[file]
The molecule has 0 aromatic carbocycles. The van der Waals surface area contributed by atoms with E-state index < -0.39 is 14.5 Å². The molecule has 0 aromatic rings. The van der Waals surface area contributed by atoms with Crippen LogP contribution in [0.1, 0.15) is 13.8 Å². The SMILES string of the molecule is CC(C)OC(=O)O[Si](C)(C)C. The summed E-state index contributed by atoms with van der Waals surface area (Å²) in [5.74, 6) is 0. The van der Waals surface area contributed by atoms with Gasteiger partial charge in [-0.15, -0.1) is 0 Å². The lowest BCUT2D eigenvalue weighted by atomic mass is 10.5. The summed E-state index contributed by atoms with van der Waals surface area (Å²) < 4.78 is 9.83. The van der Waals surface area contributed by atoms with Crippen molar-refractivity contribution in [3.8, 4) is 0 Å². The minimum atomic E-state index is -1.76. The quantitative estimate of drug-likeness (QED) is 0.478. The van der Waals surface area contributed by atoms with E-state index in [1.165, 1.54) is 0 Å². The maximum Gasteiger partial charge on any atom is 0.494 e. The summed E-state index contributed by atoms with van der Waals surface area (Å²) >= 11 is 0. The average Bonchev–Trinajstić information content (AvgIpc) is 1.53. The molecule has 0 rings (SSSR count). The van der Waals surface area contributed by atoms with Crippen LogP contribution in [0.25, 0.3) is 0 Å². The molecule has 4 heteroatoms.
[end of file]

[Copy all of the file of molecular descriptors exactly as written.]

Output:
The molecule has 0 aromatic carbocycles. The van der Waals surface area contributed by atoms with E-state index < -0.39 is 14.5 Å². The molecule has 0 aromatic rings. The van der Waals surface area contributed by atoms with Crippen LogP contribution in [0.1, 0.15) is 13.8 Å². The SMILES string of the molecule is CC(C)OC(=O)O[Si](C)(C)C. The summed E-state index contributed by atoms with van der Waals surface area (Å²) in [5.74, 6) is 0. The van der Waals surface area contributed by atoms with Gasteiger partial charge in [-0.15, -0.1) is 0 Å². The lowest BCUT2D eigenvalue weighted by atomic mass is 10.5. The summed E-state index contributed by atoms with van der Waals surface area (Å²) < 4.78 is 9.83. The van der Waals surface area contributed by atoms with Crippen molar-refractivity contribution in [3.8, 4) is 0 Å². The minimum atomic E-state index is -1.76. The quantitative estimate of drug-likeness (QED) is 0.478. The van der Waals surface area contributed by atoms with E-state index in [1.165, 1.54) is 0 Å². The maximum Gasteiger partial charge on any atom is 0.494 e. The summed E-state index contributed by atoms with van der Waals surface area (Å²) >= 11 is 0. The average Bonchev–Trinajstić information content (AvgIpc) is 1.53. The molecule has 0 rings (SSSR count). The van der Waals surface area contributed by atoms with Crippen LogP contribution in [0.25, 0.3) is 0 Å². The molecule has 4 heteroatoms.